W3C home > Mailing lists > Public > www-svg@w3.org > November 2013

Re: Inline HTML

From: Dr. Olaf Hoffmann <Dr.O.Hoffmann@gmx.de>
Date: Sat, 16 Nov 2013 20:32:12 +0200
To: www-svg@w3.org
Message-Id: <201311161932.12369.Dr.O.Hoffmann@gmx.de>
Tab Atkins Jr.
> The reasoning behind us moving to include HTML more directly is that
> using <foreignObject><html xmlns=...>etc is pretty inconvenient, for
> something we'd like to make easier and more convenient.

At least this defines some viewport, that can be used to put the XHTML in
and it defines the language used roughly with a namespace indication.

To fit into the concept how objects are positioned and dimensioned in SVG 
and that finally there is no need to have a visual presentation for (X)HTML
at all, this approach to provide some viewport for a graphical representation
looks reasonable. If one does not want this, aural presentation of the
(X)HTML might be reasonable as well, but do we really want this for
a graphics format as default, if (X)HTML is embedded? An aural
presentation needs no positioning or viewport - but it may cause
accessibility problems as well for some users, for example if they
have no audio output.

> > HTML tag soup inside an XML language like SVG might
> > be complex - because one needs a specific tag soup parser
> > for this, not just an XML parser.
> > And it might be a lot of work for SVG to define rules for
> > non XML content to transform it to something meaningful.
> The HTML parser is completely defined.

Currently one does not need such an tag soup parser for SVG
and not all SVG viewers are HTML viewers as well - not sure,
that it uses an XML parser, but Batik/Squiggle does not care
about HTML. 
And in general it is a high burden for people interested in
implementing only SVG, if it suddenly requires a complete
HTML tag soup parser - it may take years to implement this ...

> > Once I suggested something to include just raw data
> > without any tags for interpretation in SVG, to make such
> > data accessible and SVG somehow useful and accessible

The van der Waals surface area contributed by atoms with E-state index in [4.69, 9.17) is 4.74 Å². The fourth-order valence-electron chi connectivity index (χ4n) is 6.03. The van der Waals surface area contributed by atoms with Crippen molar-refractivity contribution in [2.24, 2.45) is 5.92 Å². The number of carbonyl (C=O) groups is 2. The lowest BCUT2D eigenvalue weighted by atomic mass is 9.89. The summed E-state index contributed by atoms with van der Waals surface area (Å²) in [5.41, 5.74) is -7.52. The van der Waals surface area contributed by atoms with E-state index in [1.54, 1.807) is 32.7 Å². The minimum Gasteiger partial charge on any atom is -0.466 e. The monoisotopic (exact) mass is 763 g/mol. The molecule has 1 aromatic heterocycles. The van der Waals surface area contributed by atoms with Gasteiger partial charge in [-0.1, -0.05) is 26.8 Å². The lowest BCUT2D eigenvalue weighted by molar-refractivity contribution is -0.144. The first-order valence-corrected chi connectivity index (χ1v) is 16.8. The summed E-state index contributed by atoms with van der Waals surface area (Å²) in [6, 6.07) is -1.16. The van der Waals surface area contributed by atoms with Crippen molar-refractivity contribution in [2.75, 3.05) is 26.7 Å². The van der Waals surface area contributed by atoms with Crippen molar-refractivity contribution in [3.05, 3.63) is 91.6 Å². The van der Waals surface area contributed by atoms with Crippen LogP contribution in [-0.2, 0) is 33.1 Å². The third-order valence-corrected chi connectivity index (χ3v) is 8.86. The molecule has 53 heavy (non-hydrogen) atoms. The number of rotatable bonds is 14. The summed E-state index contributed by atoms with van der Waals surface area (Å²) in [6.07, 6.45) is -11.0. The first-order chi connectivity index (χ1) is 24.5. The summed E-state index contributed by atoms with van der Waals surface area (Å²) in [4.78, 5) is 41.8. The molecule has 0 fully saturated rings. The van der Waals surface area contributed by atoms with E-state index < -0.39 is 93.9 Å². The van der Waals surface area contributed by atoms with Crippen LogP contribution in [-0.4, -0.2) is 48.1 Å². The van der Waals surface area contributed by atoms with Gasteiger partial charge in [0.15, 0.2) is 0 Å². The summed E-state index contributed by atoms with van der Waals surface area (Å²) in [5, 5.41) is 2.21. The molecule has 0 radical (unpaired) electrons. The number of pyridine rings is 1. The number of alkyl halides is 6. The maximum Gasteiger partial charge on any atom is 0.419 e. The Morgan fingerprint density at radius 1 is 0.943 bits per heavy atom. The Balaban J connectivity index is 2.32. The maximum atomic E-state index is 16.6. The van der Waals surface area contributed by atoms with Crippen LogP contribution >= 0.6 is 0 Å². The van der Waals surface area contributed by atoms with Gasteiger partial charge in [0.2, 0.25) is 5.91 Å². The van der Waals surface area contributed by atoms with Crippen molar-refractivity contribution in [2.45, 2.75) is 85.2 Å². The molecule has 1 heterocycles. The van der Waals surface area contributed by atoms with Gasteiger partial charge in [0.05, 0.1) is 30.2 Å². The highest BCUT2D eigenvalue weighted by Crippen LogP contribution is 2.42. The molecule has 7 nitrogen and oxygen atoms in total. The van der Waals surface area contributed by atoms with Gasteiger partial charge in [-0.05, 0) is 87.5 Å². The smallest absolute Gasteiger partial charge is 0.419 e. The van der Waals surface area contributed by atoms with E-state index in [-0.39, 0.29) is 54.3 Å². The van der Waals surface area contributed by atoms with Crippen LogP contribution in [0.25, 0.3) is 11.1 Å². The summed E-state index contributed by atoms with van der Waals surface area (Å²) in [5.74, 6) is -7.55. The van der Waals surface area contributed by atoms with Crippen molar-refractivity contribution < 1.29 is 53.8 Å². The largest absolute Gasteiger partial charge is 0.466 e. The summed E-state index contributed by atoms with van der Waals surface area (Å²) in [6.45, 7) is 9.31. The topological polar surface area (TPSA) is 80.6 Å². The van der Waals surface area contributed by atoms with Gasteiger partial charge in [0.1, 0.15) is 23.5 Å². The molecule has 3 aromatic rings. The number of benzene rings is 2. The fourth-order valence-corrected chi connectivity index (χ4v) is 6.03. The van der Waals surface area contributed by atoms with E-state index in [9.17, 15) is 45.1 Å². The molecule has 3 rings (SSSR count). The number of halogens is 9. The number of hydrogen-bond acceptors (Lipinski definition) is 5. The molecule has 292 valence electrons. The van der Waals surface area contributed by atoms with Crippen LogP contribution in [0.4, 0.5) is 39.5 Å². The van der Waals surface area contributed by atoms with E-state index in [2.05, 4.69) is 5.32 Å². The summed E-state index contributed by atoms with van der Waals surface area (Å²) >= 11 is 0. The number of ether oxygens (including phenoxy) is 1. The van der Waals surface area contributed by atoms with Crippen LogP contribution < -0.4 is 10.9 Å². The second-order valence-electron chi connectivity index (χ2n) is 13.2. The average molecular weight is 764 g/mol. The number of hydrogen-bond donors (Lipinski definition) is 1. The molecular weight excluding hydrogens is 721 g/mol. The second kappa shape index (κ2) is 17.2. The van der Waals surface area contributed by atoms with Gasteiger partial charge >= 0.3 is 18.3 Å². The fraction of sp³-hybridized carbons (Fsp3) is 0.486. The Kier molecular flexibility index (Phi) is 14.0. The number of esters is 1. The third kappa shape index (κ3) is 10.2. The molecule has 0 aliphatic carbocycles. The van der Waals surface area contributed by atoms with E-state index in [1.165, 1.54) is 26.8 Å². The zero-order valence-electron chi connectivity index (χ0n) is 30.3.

> > for scientific applications, but this was already rejected to be
> > too complex. Rules for tag soup are far more complex as can be
> > seen by the HTML5 drafts, that try to define some
> > behaviour for this ;o)
> There's a difference between "complex and undefined" and "complex, but
> completely defined, to the last detail".

I did not claim, that the HTML5 behaviour itself is complex and undefined.
If it is complex, it  is not undefined ;o)
Undefined is simple - everyone is free in interpretation, because it has no
defined meaning - this is not complex.
Because one cannot indicate with HTML5 syntax or more generic syntax for 
documents, that it is HTML5, there is not really a defined interpretation 
possible - the (abstraction of a reference to the) definition is missing.
If you put it somewhere in a SVG document, because it has no namespace and no
version, questionable, that one can distinguish this from other arbitrary text 
content, as one cannot for separate complete, maybe HTML5 targeting
documents - that it is intended to be HTML5 remains in the privacy of the
author ;o)
For example if we take desc or metadata - those can contain plain text or
content from other XMLs formats - without something like a namespace,
how to indicate, that something specific is used? Without, it does not
represent more than the plain text content itself.

If SVG starts to define from the scratch how to interpret arbitrary text
fragments outside of a CDATA-environment in an XML document, 
it might get complex ;o)
Fortunately in SVG one does not have to care about such legacy
syntax as HTML has to,  because it has all the XML benefits right 
from the start.

And with my limited experience in parsing data, it is far more simple to
parse numbers separated with whitespace or comma than parsing
arbitrary content looking similar to XML, but having a different behaviour
and structure in detail.

Received on Saturday, 16 November 2013 18:32:40 UTC

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